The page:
Ad Majorem Dei Gloriam

Essential thinking for reading Catholics.

Friday, November 21, 2008

Tea and No Tea

(H/t InsightScoop)

Maria Shriver, a Malibu Kennedy, engages in a glaring repetition of the wholly expected. Check this countercultural shot across the bow:

“I don’t believe that if someone’s divorced they shouldn’t get Communion; I don’t believe that people who are gay shouldn’t be accepted into the Church… I’m pro-choice, I believe women should have that right.” She also said “women should have a larger role in the Catholic Church.”

The title of this entry is a reference to Douglas Adams and his "interactive fiction" version of The Hitchhiker's Guide To The Galaxy, wherein the lead character finally achieves the knowledge and enlightnement he needs when he can hold two completely contradictory things (i.e., having "tea" and having "no tea") simultaneously. In order for him to arrive at this point, he must remove the part of his brain that controls common sense.

This is what La Shriver is implicitly doing and asking us to do.

Please note her fellow travelers aren't reacting to any news from the Vatican, any new dictum from the Holy Father or any new development on anything. They are bent outa shape because the Holy See hasn't issued anything. It's still holding on to the fusty-musty ol' doctrine it always has.

So why call yourself Catholic? The current Mrs. Governator famously contributed to a work with the title Why I'm Still A Catholic. (We'll set aside the issue of why remaining a Catholic is so bizarre a phenomenon that it requires lengthy explanation.) This leads me to worry about her catechetical background, because if it's not the problem here, then her logic circuits must be emitting wisps of smoke and making "fzzt! fzzt!" sounds.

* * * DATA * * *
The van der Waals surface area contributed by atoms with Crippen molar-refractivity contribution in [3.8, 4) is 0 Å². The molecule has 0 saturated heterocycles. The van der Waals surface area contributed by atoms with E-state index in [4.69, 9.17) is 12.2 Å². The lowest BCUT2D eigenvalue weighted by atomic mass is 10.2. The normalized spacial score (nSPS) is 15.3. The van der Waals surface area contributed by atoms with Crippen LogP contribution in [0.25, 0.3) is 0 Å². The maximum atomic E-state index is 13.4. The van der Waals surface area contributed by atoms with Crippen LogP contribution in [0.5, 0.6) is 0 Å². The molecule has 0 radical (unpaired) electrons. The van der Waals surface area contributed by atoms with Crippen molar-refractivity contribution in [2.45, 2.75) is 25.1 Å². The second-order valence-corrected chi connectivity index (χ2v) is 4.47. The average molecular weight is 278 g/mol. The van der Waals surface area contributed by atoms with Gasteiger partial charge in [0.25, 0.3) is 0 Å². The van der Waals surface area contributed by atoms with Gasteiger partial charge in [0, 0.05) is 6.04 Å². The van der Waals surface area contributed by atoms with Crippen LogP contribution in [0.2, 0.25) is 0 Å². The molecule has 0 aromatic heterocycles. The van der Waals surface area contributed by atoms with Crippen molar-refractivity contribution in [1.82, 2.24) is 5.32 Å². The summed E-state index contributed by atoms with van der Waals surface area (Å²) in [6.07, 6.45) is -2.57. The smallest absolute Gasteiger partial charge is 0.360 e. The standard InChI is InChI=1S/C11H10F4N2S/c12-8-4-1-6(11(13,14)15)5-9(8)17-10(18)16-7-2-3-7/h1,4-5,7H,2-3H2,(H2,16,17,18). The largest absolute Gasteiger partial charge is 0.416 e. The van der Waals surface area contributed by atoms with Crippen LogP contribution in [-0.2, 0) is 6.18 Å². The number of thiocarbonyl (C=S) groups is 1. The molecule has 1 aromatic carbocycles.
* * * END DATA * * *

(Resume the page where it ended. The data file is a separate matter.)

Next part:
What distinguishes the Catholic Church from all other faiths is the tenet that it is infallible*; that it cannot teach error. Even if it wanted to. But if the Church were to say that bigamy, now that we think about it, is not sinful...then it either taught error when it said it was, or is teaching error when it now says it ain't. Something is wrong always and everywhere, or it isn't.

Now, if the Church's claim to infallibility is wrong -- why trust it to be right about anything? Put another way, if it's wrong on something, it can be wrong on anything. If it can be wrong on anything, then all its doctrines are nothing but carefully forged links joined up and hanging on a hook firmly screwed into...thin air.

Sadly, Shriveresque Catholics are still Catholic hoping the Church will reverse a coupla millennia of doctrine on X and somehow remain infallible. They want to have "tea" and "no tea." What their broadsides mean to those who adhere to the view the Church is right whether we like it or not, is that they put up with us in the hope we'll stop thinking that what the Church holds to be true is, in fact, true.

The difference is that we put up with them because we want them to see the light and recognize that "it is what it is" and that God's dictates are His ordained will and not the current bylaws of a theological condo association. It's not a matter of us being hardhearted, or cruel, or's just that we recognize that contradiction and revelation are incompatible.

Whether we like it or not.


* I paraphrase Flannery O'Connor: If it's not infallible, then to Hell with it.